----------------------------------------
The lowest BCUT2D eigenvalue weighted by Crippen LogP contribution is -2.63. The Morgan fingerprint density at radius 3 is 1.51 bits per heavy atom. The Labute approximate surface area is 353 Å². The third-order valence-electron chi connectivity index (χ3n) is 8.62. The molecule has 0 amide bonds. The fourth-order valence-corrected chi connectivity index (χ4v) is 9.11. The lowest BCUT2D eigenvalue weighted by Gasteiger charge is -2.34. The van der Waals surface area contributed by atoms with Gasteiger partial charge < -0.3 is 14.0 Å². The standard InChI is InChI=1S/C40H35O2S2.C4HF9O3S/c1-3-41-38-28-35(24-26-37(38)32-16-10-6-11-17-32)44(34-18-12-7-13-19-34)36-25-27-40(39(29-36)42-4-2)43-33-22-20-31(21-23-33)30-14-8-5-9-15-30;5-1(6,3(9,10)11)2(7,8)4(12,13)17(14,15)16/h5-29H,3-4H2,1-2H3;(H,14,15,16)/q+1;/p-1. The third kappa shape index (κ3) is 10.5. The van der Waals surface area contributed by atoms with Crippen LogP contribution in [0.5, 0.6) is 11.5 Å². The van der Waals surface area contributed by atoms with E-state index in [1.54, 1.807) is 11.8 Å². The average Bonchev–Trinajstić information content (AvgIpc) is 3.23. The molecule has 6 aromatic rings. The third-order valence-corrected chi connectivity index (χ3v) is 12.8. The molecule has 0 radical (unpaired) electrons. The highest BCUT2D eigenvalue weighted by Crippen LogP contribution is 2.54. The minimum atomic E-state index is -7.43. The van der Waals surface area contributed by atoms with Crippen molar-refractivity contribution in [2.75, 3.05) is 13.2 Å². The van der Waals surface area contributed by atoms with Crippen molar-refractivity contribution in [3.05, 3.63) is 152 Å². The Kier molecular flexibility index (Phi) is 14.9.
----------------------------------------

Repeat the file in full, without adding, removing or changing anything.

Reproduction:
The lowest BCUT2D eigenvalue weighted by Crippen LogP contribution is -2.63. The Morgan fingerprint density at radius 3 is 1.51 bits per heavy atom. The Labute approximate surface area is 353 Å². The third-order valence-electron chi connectivity index (χ3n) is 8.62. The molecule has 0 amide bonds. The fourth-order valence-corrected chi connectivity index (χ4v) is 9.11. The lowest BCUT2D eigenvalue weighted by Gasteiger charge is -2.34. The van der Waals surface area contributed by atoms with Gasteiger partial charge < -0.3 is 14.0 Å². The standard InChI is InChI=1S/C40H35O2S2.C4HF9O3S/c1-3-41-38-28-35(24-26-37(38)32-16-10-6-11-17-32)44(34-18-12-7-13-19-34)36-25-27-40(39(29-36)42-4-2)43-33-22-20-31(21-23-33)30-14-8-5-9-15-30;5-1(6,3(9,10)11)2(7,8)4(12,13)17(14,15)16/h5-29H,3-4H2,1-2H3;(H,14,15,16)/q+1;/p-1. The third kappa shape index (κ3) is 10.5. The van der Waals surface area contributed by atoms with Crippen LogP contribution in [0.5, 0.6) is 11.5 Å². The van der Waals surface area contributed by atoms with E-state index in [1.54, 1.807) is 11.8 Å². The average Bonchev–Trinajstić information content (AvgIpc) is 3.23. The molecule has 6 aromatic rings. The third-order valence-corrected chi connectivity index (χ3v) is 12.8. The molecule has 0 radical (unpaired) electrons. The highest BCUT2D eigenvalue weighted by Crippen LogP contribution is 2.54. The minimum atomic E-state index is -7.43. The van der Waals surface area contributed by atoms with Crippen molar-refractivity contribution in [2.75, 3.05) is 13.2 Å². The van der Waals surface area contributed by atoms with Crippen molar-refractivity contribution in [3.05, 3.63) is 152 Å². The Kier molecular flexibility index (Phi) is 14.9.